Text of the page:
Today, because of the flexibility, adaptability and versatility of ADR, Users of dispute resolution processes have available to them a wide variety of techniques that can be used to prevent, control and resolve disputes. New techniques are constantly being developed to deal with the wide variety of potential disputes that can occur in any kind of relationship, and at any stage in the development or escalation of a problem or dispute.
It has become increasingly common for parties about to enter into a relationship to combine a series of dispute prevention, control and resolution processes into a ‘system’ or series of ‘steps’ that are designed to deal with different kinds of problems or disputes that might occur, at successive stages in the development and escalation of a dispute. These processes can be grouped for convenience into four broad categories or stages:
The Prevention and Cooperation Stage, where parties can use prevention and cooperation techniques, tailored to encourage alignment of interests, improve cooperation, prevent or minimise the adverse impact of problems, and curb adversarial attitudes.
The Dispute De-Escalation, Control and ‘Real Time’ Resolution Stage, where parties can use techniques that are designed to deal promptly and realistically with problems, differences of opinion or disagreements at the time they arise, to de-escalate tensions, resolve problems, or achieve instant resolution of disputes.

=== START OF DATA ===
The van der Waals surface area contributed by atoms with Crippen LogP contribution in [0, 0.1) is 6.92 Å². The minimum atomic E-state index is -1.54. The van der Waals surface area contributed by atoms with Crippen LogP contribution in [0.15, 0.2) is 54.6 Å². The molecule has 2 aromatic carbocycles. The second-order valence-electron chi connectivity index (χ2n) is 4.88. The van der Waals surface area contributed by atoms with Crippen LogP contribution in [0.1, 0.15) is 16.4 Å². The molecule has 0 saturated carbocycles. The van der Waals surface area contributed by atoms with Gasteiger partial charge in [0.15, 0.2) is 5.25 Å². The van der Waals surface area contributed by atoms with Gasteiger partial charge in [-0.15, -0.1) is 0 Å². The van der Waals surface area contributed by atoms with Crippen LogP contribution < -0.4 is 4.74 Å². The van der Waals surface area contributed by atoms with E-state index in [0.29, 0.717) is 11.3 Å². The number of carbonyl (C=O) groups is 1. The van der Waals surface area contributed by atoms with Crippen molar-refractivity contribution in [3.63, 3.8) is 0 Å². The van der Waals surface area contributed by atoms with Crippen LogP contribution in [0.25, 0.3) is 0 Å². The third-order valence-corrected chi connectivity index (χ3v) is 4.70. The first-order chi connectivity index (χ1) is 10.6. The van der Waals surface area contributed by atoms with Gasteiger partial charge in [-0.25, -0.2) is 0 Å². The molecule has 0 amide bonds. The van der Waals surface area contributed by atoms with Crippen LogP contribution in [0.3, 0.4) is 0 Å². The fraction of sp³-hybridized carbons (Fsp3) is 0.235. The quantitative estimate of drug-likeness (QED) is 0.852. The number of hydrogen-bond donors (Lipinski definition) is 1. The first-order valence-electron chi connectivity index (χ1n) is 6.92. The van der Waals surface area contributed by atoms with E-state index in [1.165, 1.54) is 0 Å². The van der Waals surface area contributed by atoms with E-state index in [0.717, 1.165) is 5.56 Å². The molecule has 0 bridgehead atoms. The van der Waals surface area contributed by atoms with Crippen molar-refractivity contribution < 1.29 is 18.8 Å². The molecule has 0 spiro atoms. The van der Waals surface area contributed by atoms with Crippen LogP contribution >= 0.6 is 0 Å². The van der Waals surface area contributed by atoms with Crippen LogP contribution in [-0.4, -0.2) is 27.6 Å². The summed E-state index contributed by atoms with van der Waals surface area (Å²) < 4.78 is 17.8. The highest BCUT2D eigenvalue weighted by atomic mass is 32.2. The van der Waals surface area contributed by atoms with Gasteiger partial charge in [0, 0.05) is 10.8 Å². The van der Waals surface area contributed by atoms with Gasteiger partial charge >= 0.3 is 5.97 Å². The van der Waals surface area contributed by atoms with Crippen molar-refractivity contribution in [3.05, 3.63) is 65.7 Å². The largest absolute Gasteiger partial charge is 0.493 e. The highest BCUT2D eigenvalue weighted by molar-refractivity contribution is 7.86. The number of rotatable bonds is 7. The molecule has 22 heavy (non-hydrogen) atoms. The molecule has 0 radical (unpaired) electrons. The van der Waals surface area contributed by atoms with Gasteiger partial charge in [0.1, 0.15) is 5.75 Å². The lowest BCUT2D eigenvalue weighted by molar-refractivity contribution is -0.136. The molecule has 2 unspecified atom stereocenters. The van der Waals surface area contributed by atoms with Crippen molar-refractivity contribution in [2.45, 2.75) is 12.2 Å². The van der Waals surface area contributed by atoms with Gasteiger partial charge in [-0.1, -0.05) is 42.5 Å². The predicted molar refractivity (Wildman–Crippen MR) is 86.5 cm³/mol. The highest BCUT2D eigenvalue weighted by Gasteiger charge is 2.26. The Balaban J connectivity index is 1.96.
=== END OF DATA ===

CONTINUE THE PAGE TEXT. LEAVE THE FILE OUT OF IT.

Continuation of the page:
The Facilitated Resolution Stage, where parties, assisted and guided by mediators and other dispute resolution professionals, can use any of a a wide variety of techniques, or combinations of techniques, to achieve a mutually-acceptable resolution of a dispute.
The Binding Resolution Stage, where, after all other efforts at resolution have failed, parties can have a ‘back stop’ adjudication process in which the dispute will be finally resolved by a neutral third party — either in a privately-agreed process such as arbitration, or, by default, in a court of law.
These stages are graphically illustrated in the attached Chart of Dispute Resolution Stages and Steps, which lists various techniques in the order in which they would normally be employed in the life of a dispute, and demonstrates, in dramatic ‘stair step’ fashion, escalating degrees of hostility, cost, and time for achieving resolution, from stage to stage, as an unresolved dispute progresses.
Preventing and Resolving Construction Disputes, CPR 1991
Dispute Avoidance and Resolution Task Force (DART) 1991
Dispute Prevention and Resolution Research Team of the Construction Industry Institute, 1993
CPR Dispute Prevention Initiative and Prevention Practice Materials, 2010
Updated for the Global Pound Conference 2016, by James P. Groton
Text by James P. Groton, recovering lawyer, arbitrator, and dispute prevention and resolution scholar.